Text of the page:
The pill looks perfect. A smooth green shell stamped with the familiar characters: CDN 80. You can even crack it open and the powder inside is white — just like it's supposed to be. It looks just like an oxycodone pill. But it isn't. It's fentanyl, one of the deadliest drugs in Canada.
In its purest form, which looks like icing sugar, fentanyl is almost impossibly deadly. A lethal dose — just two milligrams — is nearly too small to see, and can be absorbed through the skin. But despite the risks, importing and selling fentanyl has become one of the fastest-growing industries in the illicit Canadian drug trade.
"With cocaine, Joe Blow can't call up El Chapo or the Sinaloa cartel and say, 'I'd like a kilo of coke, please'," says Cpl. Eric Boechler, E Division Clandestine Lab Enforcement and Response Team. "With fentanyl, you can go online and buy it from labs in China. We're seeing guys who would normally never be involved in mid-level drug trafficking being able to acquire it."
Fentanyl is an opiate that's 80 times more powerful than morphine and 50 times more powerful than heroin. The drug is prescribed as a painkiller, usually to those living with chronic cancer pain. Illicitly, though, it's imported, cut down to a tolerable dose and sold, sometimes as counterfeit heroin, but more often as fake oxycodone pills.
Fakes and copies
It's a lucrative business, since one kilogram of pure fentanyl can be cut into a hundred kilograms of fake heroin or hundreds of thousands of knock-off painkillers. The drug is so cheap, virtually every pill sold on the street today stamped as a CDN 80 oxycodone tablet actually contains fentanyl.
In fact, the familiar CDN 80 stamp — which used to indicate genuine oxycodone — now marks only the fake pills. Due to widespread recreational drug use, the pharmaceutical company that manufactures oxycodone in Canada changed its formula and its stamp.
"It's not just hardcore drug users who are using it," says Boechler. "There was a middle-class couple in their thirties, Amelia and Hardy Leighton. They lived in North Vancouver with a two-year-old kid. They fatally overdosed, and now they're both gone."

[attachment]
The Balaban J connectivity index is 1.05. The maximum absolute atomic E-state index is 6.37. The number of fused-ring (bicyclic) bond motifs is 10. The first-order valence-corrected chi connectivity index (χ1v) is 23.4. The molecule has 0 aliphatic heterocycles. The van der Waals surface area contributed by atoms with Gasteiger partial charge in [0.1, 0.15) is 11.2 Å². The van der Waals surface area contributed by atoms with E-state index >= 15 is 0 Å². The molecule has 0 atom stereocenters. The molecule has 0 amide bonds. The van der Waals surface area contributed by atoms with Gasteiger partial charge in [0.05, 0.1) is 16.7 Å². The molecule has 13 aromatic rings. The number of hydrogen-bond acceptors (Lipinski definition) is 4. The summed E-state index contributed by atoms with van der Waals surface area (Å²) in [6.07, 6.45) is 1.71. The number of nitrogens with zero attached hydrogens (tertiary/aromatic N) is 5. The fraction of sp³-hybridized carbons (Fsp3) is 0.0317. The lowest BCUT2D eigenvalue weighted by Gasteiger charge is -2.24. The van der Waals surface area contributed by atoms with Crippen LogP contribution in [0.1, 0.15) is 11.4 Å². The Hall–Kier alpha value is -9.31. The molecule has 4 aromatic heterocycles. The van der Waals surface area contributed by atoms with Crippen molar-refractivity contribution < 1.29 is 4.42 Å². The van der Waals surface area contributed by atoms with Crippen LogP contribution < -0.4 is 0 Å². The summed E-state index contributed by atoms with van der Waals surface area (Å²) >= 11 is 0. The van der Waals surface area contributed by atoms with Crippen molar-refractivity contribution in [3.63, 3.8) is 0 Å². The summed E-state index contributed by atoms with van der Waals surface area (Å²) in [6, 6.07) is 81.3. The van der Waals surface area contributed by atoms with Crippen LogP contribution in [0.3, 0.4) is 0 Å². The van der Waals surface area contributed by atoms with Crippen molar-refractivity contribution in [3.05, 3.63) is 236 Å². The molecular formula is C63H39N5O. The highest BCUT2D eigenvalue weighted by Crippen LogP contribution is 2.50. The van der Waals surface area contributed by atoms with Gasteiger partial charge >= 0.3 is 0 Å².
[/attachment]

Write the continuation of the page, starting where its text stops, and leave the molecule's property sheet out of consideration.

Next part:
Fentanyl and many of its analogs (chemicals with near-identical structure and effects) are controlled substances in Canada. Most illicit fentanyl originates from labs in China, which copy chemical formulas from patents filed by pharmaceutical companies.
Drug traffickers can also import the chemical W-18 or its analogs, which aren't currently illegal, despite their ability to cause a similar opiate effect to fentanyl. Either way, drug traffickers will then use pharmaceutical-grade equipment to press and coat the chemicals to create their fake oxycodone pills.
"There's a lot going on to fight back," says Boechler. "National HQ is taking the lead and Occupational Health and Safety is developing guidelines for dealing with it safely — seizure and storage of exhibits, keeping police service dogs safe, executing warrants. We're constantly working with other agencies, both nationally and internationally to stay on top of this issue."
Fentanyl overdoses have steadily increased over the last four years. In British Columbia, one of the epicentres of the fentanyl trade, there were only 13 deaths in 2012. In 2015, there were 146.
Naloxone, a drug used to counter the deadly effects of fentanyl, is becoming a commonplace item aboard ambulances in western Canada.
The drug currently requires a prescription, but it is expected to become deregulated in the next few months. That change, combined with the future approval of a nasal spray version of the drug, will help make it more accessible to officers in the field.
"My team and I were at a clandestine lab in Langley when a car broke containment," says Boechler. "It ripped up to us, and there was a guy in the backseat who had overdosed on fentanyl. He still had a pulse but wasn't breathing — he was going to be dead in minutes. We had an ambulance there and EMS was able to use naloxone. The ambulance crews were telling him, 'You were dead,' and here he is, walking around — a little kit of naloxone is what saved his life."
Both Boechler and Andrew McKechnie, an RCMP occupational safety officer, agree that while the drug is dangerous, members can keep themselves safe by following simple procedures.
Wearing full safety gear with a respirator and doubled-up nitrile gloves, avoiding skin contact and always investigating possible drug scenes with two officers are some of their recommendations.
They also noted that the most common presumptive field tests — NIK and NARK test kits — cannot be used to detect fentanyl with absolute certainty. In general, the safest practice is to treat all unknown drugs as if they could be fentanyl.
"It's out there, and there's the potential for danger," says McKechnie. "Anecdotally, I've heard about some police officer exposures to it, but even across North America, I haven't seen any fatalities. You need to be careful, but for
the vast majority of general duty members, the chances of encountering it are very low."
Although the problem is growing, the RCMP, the government, and other agencies across North America are committed to combating the problem. In Canada, legislation to regulate pharmaceutical equipment (like pill presses) and prevent the import of more analogs is underway. More training and equipment for members will help keep investigators in the field safe.
"People are terrified of the fentanyl issue, and to some degree rightfully so," says Boechler. "I used to be terrified of it as well — but I'm not any more. I respect it. I'm very careful in what I do, and I'm still kicking around."
Reprinted with permission from the Pony Express (No. 2, 2016).